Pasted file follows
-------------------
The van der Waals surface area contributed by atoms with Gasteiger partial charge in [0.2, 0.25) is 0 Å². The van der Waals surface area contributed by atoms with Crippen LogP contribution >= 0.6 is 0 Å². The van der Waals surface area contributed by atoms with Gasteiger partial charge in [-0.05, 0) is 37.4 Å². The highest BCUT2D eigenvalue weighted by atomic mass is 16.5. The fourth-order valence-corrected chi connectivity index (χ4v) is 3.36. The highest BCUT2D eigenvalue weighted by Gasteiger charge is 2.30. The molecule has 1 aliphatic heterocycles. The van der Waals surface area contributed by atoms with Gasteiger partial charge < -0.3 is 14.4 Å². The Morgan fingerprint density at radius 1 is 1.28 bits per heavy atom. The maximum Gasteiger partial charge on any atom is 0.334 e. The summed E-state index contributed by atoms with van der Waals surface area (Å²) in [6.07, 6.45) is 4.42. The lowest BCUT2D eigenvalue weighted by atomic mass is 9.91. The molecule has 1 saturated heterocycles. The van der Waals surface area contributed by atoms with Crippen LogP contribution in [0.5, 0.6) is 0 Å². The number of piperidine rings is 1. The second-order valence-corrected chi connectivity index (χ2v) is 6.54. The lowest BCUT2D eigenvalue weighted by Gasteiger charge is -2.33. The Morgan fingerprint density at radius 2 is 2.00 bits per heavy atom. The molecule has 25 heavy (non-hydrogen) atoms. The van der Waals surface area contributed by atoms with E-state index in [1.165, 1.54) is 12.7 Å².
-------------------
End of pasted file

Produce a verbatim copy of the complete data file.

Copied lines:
The van der Waals surface area contributed by atoms with Gasteiger partial charge in [0.2, 0.25) is 0 Å². The van der Waals surface area contributed by atoms with Crippen LogP contribution >= 0.6 is 0 Å². The van der Waals surface area contributed by atoms with Gasteiger partial charge in [-0.05, 0) is 37.4 Å². The highest BCUT2D eigenvalue weighted by atomic mass is 16.5. The fourth-order valence-corrected chi connectivity index (χ4v) is 3.36. The highest BCUT2D eigenvalue weighted by Gasteiger charge is 2.30. The molecule has 1 aliphatic heterocycles. The van der Waals surface area contributed by atoms with Gasteiger partial charge < -0.3 is 14.4 Å². The Morgan fingerprint density at radius 1 is 1.28 bits per heavy atom. The maximum Gasteiger partial charge on any atom is 0.334 e. The summed E-state index contributed by atoms with van der Waals surface area (Å²) in [6.07, 6.45) is 4.42. The lowest BCUT2D eigenvalue weighted by atomic mass is 9.91. The molecule has 1 saturated heterocycles. The van der Waals surface area contributed by atoms with Crippen LogP contribution in [0.5, 0.6) is 0 Å². The number of piperidine rings is 1. The second-order valence-corrected chi connectivity index (χ2v) is 6.54. The lowest BCUT2D eigenvalue weighted by Gasteiger charge is -2.33. The Morgan fingerprint density at radius 2 is 2.00 bits per heavy atom. The molecule has 25 heavy (non-hydrogen) atoms. The van der Waals surface area contributed by atoms with E-state index in [1.165, 1.54) is 12.7 Å².